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Analysis

3-Part 'Sprint' Intervention Eases Clinician EHR Burden

By Christopher Cheney  
   May 28, 2019

An 11-member intervention team redesigns workflows, develops new EHR tools, and trains clinicians to use the EHR more efficiently.

An intense, two-week program to improve electronic health record systems at the clinic level improves clinician satisfaction with the EHR significantly, recent research shows.

EHR burden has been cited as a primary contributor to clinician burnout. Research indicates that nearly half of physicians are experiencing burnout symptoms, and a study published in September found burnout increases the odds of physician involvement in patient safety incidents, unprofessionalism, and lower patient satisfaction.

In a study published this month in Mayo Clinic Proceedings, researchers show the two-week "Sprint" EHR intervention developed at Aurora, Colorado-based UCHealth increased clinician EHR satisfaction. On a net promoter scale ranging from -100 (worst) to +100 (best), clinician satisfaction with the EHR was -15 before the Sprint intervention and rose to +12 after the intervention.

The Sprint intervention is led by an 11-member team that helps clinic staff improve the EHR to make the system more efficient and user-friendly. The Sprint team includes one project manager, one physician informaticist, one nurse informaticist, four EHR analysts, and four EHR trainers.

Sprint intervention components
 

The Sprint intervention has three primary components: training clinicians to use the EHR more efficiently, redesigning a clinic's multidisciplinary workflow, and developing new specialty-specific EHR tools.

1. Training clinicians: In a Sprint intervention, clinicians participate in a two-hour kickoff meeting, three 1-to-1 training sessions, and a two-hour wrap-up session. In the 1-to-1 sessions, clinicians meet with either a trainer or the physician informaticist to learn specific skills or address frustrations with the EHR. The training content for Sprint features 10 sets of efficiency tips such as chart review efficiency, medical ordering efficiency, and medication management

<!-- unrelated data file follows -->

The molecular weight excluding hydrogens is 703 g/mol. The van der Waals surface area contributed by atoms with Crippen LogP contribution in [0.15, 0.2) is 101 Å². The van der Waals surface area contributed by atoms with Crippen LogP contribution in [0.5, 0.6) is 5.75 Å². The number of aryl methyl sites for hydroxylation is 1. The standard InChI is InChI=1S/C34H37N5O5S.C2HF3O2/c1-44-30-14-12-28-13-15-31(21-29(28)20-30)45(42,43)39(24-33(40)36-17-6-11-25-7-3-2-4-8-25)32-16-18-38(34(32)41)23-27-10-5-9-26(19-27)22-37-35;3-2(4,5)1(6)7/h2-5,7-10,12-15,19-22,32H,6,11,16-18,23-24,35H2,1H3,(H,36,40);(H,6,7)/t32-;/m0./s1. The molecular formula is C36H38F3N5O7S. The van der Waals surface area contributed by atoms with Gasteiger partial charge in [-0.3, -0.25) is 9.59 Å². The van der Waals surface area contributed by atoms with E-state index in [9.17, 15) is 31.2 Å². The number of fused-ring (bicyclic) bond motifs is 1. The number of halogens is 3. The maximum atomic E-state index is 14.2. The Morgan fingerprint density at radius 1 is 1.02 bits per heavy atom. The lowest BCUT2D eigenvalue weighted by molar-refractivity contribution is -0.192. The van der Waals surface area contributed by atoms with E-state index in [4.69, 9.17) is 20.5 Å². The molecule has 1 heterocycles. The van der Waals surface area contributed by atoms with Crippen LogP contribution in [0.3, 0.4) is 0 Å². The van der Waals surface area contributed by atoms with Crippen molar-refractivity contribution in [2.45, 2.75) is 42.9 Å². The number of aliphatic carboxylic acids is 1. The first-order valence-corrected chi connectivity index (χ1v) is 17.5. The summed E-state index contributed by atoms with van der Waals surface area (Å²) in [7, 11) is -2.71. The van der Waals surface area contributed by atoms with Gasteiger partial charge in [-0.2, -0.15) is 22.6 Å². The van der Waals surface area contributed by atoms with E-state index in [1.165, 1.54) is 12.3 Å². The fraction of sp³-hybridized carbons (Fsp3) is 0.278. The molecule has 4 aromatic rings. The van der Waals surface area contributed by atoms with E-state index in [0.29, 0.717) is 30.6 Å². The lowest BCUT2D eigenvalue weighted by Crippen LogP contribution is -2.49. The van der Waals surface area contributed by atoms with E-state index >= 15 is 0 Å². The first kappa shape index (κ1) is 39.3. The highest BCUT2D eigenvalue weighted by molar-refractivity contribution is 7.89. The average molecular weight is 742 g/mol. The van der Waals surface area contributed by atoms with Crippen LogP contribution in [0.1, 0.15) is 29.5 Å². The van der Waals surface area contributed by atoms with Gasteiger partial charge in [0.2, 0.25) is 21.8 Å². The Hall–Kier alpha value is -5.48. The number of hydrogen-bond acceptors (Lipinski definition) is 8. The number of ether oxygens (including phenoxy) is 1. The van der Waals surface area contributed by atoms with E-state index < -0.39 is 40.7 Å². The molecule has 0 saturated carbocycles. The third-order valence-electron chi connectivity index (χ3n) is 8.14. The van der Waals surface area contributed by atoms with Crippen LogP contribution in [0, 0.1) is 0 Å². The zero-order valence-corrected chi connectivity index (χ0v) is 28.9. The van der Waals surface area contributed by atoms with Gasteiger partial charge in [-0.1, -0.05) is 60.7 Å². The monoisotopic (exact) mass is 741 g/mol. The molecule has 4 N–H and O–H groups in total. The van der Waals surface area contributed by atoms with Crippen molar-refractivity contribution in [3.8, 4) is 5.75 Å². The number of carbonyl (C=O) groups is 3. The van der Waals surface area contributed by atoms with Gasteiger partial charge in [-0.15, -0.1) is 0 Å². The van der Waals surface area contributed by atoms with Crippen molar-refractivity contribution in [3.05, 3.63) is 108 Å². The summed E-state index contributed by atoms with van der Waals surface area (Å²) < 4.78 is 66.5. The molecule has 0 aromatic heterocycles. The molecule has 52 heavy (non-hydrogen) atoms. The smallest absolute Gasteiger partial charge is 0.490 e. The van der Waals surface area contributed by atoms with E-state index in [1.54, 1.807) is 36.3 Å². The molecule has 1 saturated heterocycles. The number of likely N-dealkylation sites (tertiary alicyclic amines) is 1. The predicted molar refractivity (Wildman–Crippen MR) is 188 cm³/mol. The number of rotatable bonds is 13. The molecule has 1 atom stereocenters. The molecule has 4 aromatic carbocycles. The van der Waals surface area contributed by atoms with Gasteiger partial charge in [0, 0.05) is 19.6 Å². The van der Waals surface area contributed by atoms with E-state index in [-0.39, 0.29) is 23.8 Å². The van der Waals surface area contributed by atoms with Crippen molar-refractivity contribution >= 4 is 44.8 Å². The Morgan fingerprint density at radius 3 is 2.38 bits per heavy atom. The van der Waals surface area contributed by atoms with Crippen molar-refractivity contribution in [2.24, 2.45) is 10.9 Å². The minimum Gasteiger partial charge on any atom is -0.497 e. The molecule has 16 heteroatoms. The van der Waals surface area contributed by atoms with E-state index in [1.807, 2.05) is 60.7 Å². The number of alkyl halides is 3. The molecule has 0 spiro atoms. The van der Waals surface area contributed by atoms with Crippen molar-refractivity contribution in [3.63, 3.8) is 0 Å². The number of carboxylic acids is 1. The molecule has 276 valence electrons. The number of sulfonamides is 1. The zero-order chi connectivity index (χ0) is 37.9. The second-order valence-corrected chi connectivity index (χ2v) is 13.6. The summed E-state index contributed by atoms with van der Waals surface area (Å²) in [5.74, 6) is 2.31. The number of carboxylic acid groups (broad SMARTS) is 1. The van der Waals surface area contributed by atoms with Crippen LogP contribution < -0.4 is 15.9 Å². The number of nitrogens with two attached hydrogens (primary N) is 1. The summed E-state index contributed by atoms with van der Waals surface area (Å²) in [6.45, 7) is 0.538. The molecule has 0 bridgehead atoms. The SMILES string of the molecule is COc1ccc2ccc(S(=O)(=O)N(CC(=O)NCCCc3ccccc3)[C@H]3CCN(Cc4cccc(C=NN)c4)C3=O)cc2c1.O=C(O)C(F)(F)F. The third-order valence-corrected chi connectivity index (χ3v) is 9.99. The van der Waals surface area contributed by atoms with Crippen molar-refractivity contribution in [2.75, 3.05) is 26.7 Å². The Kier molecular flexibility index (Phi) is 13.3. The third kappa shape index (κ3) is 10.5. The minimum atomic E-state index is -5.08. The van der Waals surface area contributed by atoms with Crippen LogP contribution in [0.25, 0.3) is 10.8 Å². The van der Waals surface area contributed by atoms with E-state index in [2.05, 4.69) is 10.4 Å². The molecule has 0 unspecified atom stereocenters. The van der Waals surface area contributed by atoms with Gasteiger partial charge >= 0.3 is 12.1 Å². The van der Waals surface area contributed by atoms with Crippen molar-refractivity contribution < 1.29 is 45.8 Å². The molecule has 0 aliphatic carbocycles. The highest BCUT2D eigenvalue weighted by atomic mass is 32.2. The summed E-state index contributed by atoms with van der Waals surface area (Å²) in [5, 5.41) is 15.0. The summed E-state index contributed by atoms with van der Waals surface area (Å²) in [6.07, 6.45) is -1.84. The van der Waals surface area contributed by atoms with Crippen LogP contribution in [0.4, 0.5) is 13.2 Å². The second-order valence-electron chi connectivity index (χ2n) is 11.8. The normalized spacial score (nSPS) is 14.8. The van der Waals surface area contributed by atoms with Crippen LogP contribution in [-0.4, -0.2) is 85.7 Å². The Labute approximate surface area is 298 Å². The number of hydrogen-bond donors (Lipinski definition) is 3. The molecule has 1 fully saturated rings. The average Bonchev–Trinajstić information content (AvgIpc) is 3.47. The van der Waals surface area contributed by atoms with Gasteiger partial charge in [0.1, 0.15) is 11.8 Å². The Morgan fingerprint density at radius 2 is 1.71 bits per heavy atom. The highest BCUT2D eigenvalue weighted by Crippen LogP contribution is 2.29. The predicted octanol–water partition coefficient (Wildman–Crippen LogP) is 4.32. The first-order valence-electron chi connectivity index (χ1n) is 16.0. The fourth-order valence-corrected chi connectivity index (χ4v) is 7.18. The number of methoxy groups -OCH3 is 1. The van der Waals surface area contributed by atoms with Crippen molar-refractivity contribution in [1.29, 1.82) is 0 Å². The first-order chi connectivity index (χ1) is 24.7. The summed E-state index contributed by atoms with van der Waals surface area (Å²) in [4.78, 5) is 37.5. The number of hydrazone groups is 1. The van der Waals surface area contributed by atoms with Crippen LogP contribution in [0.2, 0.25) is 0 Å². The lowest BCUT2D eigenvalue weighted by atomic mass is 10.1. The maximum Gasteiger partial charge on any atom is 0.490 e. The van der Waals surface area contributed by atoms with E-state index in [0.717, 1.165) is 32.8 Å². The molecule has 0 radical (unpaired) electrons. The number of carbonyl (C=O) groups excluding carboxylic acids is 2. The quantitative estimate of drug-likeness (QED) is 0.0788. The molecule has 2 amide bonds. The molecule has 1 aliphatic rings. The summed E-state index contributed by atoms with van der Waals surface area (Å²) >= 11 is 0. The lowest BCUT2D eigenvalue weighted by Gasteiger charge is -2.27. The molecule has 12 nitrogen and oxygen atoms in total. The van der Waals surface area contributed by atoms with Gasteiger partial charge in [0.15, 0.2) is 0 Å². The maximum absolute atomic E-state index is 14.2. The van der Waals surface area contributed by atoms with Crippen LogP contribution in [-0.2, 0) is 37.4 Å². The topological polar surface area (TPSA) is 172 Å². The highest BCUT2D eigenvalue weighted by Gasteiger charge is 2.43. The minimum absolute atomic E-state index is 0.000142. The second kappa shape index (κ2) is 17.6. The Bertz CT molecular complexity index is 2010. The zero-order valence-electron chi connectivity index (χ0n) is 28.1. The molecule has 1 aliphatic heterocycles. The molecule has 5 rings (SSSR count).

2. Workflow redesign: To examine multidisciplinary workflow and patient flow, Sprint team members meet individually or in small groups with a clinic's non-clinician staff. After assessing strengths and weaknesses, trainers teach EHR best practices to the clinic staff, and the clinic manager redesigns common workflows to promote standardization. For example, a UCHealth clinic developed a pre-visit online patient questionnaire for neurological disorders that is used at every visit.

3. Specialty-specific EHR tools: Clinic leaders review all new EHR tool requests. Examples of popular new EHR tools are synopsis reports, flow sheets, patient-entered questionnaires, and customized note templates. New tools that receive approval are listed in a chart under five headings: backlog, to do, in process, done, and parking lot, with the last designation for tools that cannot be addressed during the Sprint intervention. The chart is available to the clinic staff and updated daily.

Sprint team strengths and ROI
 

Researchers found the Sprint intervention team model has several strengths:

  • The physician informaticist plays a crucial role, translating clinician requests for EHR changes into technical solutions and training opportunities
     
  • The nurse informaticist targets staff and team workflows
     
  • The project manager gives the team a dedicated leader
     
  • Having the Sprint team onsite boosts clinic staff engagement in the intervention and allows team members to confer easily and make decisions quickly

The researchers estimate that the Sprint intervention generates a significant positive return on investment.

For one Sprint team, the total annual cost of the invention program is about $1.7 million:

  • The annual cost of funding one Sprint team, which can engage 500 clinicians, is estimated at $1.2 million.
     
  • The annual cost of lost clinician productivity during Sprint interventions is about $500,000.

The researchers estimated that one Sprint team can reduce the number of annual burnout-related clinician departures by 2.5 staff members, which can generate annual cost avoidance as high as $2.5 million.

Christopher Cheney is the senior clinical care​ editor at HealthLeaders.


KEY TAKEAWAYS

EHR burden has been linked strongly to clinician burnout.

'Sprint' intervention teams feature a project manager, a physician informaticist, a nurse informaticist, EHR analysts, and EHR trainers.

The total annual cost of funding one Sprint team including lost clinician productivity during Sprint interventions is about $1.7 million.

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